Frothing group hugs at Metronomy's Rickshaw Stop show

Metronomy's Joseph Mount in a creamy haze.

It’s safe to say that next time Metronomy comes to town, it will be playing a bigger venue. Friday’s show at the Rickshaw Stop was full, and had, to the surprise and dismay of at least a few, sold out a month before. Singer Joseph Mount graciously thanked the audience for snatching up tickets at the rate they did. It’s a sign of the growth Metronomy has had over the course  of three albums, a solo instrumental electronic project of Mount’s now grown into a tight, cool pop group.

The band came on stage, Gbenga Adelekan’s bass-line leading into "We Broke Free" from this year’s The English Riviera (an album which attempts to reclaim Devon, England as an alluring vacation hot-spot.) The bass is the anchor on that track and as a lot of Metronomy’s work, slow and sensual, a place to return to even after the drums, keys and, guitar built into a frenzy midway. Things stayed relaxed.

Which isn’t to say there wasn’t dancing. Just that there wasn’t a lot of extraneous selling required to work the crowd. Mount at one point played a one-sided game of guess-what’s-in-my-Solo-cup* and told a story about driving down to SF and looking for the sea, regally pronouncing Portland as Port Land, but generally, the music spoke for itself. By the time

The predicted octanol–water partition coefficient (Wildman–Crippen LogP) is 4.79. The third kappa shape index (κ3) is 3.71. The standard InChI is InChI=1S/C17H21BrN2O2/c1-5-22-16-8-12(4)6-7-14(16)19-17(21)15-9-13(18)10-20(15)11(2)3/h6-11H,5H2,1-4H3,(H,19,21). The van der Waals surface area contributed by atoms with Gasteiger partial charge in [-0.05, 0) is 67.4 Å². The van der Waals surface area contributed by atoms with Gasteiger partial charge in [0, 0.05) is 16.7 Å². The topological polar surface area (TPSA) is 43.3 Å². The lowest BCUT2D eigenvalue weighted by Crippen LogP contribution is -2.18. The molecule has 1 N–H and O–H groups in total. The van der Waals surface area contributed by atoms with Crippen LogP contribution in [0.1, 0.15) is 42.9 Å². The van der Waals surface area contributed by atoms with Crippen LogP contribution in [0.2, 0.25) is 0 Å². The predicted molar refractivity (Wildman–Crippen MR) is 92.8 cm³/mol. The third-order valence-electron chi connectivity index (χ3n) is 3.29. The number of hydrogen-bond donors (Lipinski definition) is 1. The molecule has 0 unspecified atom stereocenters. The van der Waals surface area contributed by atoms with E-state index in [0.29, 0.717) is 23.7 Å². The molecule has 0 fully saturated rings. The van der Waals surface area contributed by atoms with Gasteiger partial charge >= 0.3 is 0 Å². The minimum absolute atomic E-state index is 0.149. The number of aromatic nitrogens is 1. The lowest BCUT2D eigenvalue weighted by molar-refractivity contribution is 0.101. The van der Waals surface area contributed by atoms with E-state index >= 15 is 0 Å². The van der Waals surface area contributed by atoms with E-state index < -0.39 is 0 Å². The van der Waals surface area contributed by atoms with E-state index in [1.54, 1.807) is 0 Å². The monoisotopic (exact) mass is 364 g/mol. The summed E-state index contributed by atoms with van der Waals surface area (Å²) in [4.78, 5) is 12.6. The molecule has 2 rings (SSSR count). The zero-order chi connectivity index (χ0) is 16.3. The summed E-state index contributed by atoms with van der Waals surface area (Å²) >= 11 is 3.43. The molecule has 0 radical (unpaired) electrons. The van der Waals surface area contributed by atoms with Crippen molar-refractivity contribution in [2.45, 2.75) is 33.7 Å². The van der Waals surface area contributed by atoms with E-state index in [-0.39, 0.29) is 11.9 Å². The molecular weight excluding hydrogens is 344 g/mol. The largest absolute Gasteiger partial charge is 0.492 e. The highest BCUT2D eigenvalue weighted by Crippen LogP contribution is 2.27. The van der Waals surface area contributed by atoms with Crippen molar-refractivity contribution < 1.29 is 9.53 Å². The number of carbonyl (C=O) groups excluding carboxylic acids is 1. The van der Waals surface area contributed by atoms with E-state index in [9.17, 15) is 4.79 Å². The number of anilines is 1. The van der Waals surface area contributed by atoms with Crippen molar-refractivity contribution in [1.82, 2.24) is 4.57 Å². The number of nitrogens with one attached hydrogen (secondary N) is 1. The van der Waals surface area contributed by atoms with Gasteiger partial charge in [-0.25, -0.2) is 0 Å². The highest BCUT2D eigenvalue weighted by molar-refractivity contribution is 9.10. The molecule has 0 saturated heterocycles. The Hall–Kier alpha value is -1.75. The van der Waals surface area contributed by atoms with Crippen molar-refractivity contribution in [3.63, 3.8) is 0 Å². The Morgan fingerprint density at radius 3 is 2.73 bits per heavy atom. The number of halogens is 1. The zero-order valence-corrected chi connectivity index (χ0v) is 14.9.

Metronomy started playing "The Bay," there were a few shouts of "Amazing!" and an alcohol enabled frothing group hug/dance broke out near the stage, sweaty arms clutching anyone within reach, partly out of comaraderie and partly in need for support.

About equal time was given to the new album as well as 2008’s Nights Out, where Mount first emerged as a catchy lyricist, with a breakdown right in the middle of the show for a few instrumentals from Metronomy’s debut, Pip Paine (Pay The £5000 You Owe). Despite the increased attention the band is getting, there’s still a nice sense that it doesn’t take itself seriously, striking the occasional playful dramatic pose and wearing chest mounted lights that were as goofy as mood enhancing. Also, Oscar Cash’s MIDI sax.

As an encore Metronomy played "Everything Goes My Way," causing drummer Anna Prior’s voice to be stuck in my head for days, before closing the show with the shout-along "Radio Ladio."

Set List
1. We Broke Free
2. Love Underlined
3. Back On The Motorway
4. Holiday
5. She Wants
6. Heartbreaker
7. The Bay
8. You Could Easily Have Me
9. The End Of You Too
10. Corinne
11. The Look
12. A Thing For Me
13. On Dancefloors
14. Some Written

15. Everything Goes My Way
16. Radio Ladio

*Vodka with a sweet and sour mix. “And it was very sweet. And it was very sour.”